“He also made an effort to present things as they were and to stick to the truth. He made an effort not to fan the flames of discord gratuitously. He said to me on many occasions, sometimes events will do that on their own, we don’t need to do it,” his son added. “The ultimate truth, he used to say, belongs to God. You do your best to take a stab at taking a peek at it ‘but remember, other people may have a different view.’”
On Friday, the author of that 1993 Essence of Democracy column, David Lawrence Jr., retired publisher of the Herald and chairman of The Children’s Movement, said of Aguirre: “Horacio is the great gentleman — el gran caballero — of journalism for Miami and points south. I see him, always will, as a pioneer of coverage and commentary that speaks to so many corners of the community. Beyond all that, he loved this country as much as anyone I know.”
He was the epitome of a gracious, bygone era of good manners and civility. He was always well-dressed and would always be surrounded by his loving family members.
Rep. Ileana Ros-Lehtinen
Three years after Aguirre was born, the family felt it was safe to return to Nicaragua. In the late 1940s, during another period of turmoil, Aguirre moved to Panama where he earned degrees in political science and law and became an editorial writer for El Panama America. He continued that role with his own paper in Miami that he founded with his brother Francisco. A stalwart conservative Republican, Aguirre wrote all the editorials for Diario.
“I always thought that as a writer I could make a difference in a democracy, to keep a democracy, to help others to know the principles of the essence of democracy,” he told the Herald in 1993.
That role, preserving the essence of democracy and a free press, remained ingrained in Aguirre through his lifetime.
“Horacio is really a giant in journalism and in Miami,” said Maurice Ferré, Miami’s former mayor. He met Aguirre at the inauguration party for Diario when he was an 18-year-old University of Miami student and their families eventually became one. Aguirre’s daughter Helen, now the Hispanic affairs coordinator for the Trump White House, is married to Ferré’s son, Juan Luis.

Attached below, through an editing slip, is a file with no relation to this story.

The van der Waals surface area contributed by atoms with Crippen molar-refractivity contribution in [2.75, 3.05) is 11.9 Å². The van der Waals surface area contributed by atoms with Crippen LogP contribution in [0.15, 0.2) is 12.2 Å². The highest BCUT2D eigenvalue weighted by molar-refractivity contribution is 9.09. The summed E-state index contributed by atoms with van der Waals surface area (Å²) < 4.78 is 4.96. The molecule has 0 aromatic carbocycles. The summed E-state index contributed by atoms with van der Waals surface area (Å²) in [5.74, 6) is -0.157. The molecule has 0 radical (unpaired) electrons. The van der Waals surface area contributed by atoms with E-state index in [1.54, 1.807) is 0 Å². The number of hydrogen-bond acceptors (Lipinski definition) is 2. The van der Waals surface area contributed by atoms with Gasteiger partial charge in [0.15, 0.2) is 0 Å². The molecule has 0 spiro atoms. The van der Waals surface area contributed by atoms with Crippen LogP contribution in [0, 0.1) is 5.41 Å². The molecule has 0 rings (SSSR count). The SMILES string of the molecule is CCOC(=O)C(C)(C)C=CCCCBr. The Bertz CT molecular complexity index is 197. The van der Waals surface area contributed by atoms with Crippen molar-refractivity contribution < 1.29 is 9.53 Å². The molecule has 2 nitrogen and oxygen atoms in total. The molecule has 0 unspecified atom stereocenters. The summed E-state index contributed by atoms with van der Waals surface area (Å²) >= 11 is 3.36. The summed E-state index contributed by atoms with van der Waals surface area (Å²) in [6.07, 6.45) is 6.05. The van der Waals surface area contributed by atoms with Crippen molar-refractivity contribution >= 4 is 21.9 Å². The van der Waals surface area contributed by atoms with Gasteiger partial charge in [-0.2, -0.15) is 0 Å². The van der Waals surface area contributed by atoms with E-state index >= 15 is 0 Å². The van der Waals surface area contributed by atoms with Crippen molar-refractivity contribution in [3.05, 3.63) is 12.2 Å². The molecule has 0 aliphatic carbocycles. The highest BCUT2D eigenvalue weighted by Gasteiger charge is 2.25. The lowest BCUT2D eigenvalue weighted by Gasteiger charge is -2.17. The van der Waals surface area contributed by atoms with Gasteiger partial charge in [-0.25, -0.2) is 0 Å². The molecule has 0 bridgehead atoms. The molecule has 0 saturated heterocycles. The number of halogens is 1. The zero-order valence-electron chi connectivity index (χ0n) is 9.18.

Horacio was the exemplar of the Spanish word
David Lawrence Jr., chair of The Children’s Movement of Florida
“One of my fondest memories of him was during the years of President Carter,” the senior Ferré said. “I was a delegate to UNESCO, which, at that time, was led by the Africans and mainly Arab countries. They were trying to put licensing procedures in place for journalists — in other words, so that they would be controlled. Horacio, at that time, was president of the Inter American Press Association. His defense of the First Amendment and the importance of press freedom in society was absolutely amazing. I was amazed at the respect Horacio had at the level of UNESCO and, sure enough, he was able to mitigate the draconian measures UNESCO wanted to do on licensing of journalists.”
Adds Rep. Ileana Ros-Lehtinen, who had a weekly column in Diario for 30 years: “Dr. Aguirre had been the center of activity for the Hispanic-American community in South Florida for decades. Every patriotic, social or charitable organization coveted space in his newspaper because it was such a well-read and respected paper. Elected officials sought the endorsement of Diario and would highlight this endorsement in campaign mailings.”
Proudly bilingual in Spanish and English — “I favor speaking both languages well, not mixing the two of them to create a new language (Spanglish)” he told the Herald in 1993 — Aguirre championed Miami’s multicultural community and it, in turn, embraced one of its most significant voices.
“Although Dr. Aguirre was proud of his Nicaraguan heritage, he was considered by many to be an honorary Cuban,” said Ros-Lehtinen, noting that her father, the late businessman and activist Enrique Ros, was a dear friend of Aguirre’s.
“Under Dr. Aguirre’s hands-on guidance, the meetings of anti-Castro groups would be prominently displayed in Diario,” she said. “He was the epitome of a gracious, bygone era of good manners and civility. His children carried on in more active roles with the newspaper but Dr. Aguirre will forever be identified with the great Diario las Américas.”
Aguirre is survived by his children Horacio Stuart, Carmen Maria, Helen Aguirre Ferré, Alejandro Jose and Marta Lucia; 14 grandchildren; and a great-granddaughter. He was predeceased by his wife Helen Craigie Aguirre and son Carlos Aguirre Craigie. Services are pending due to Hurricane Irma.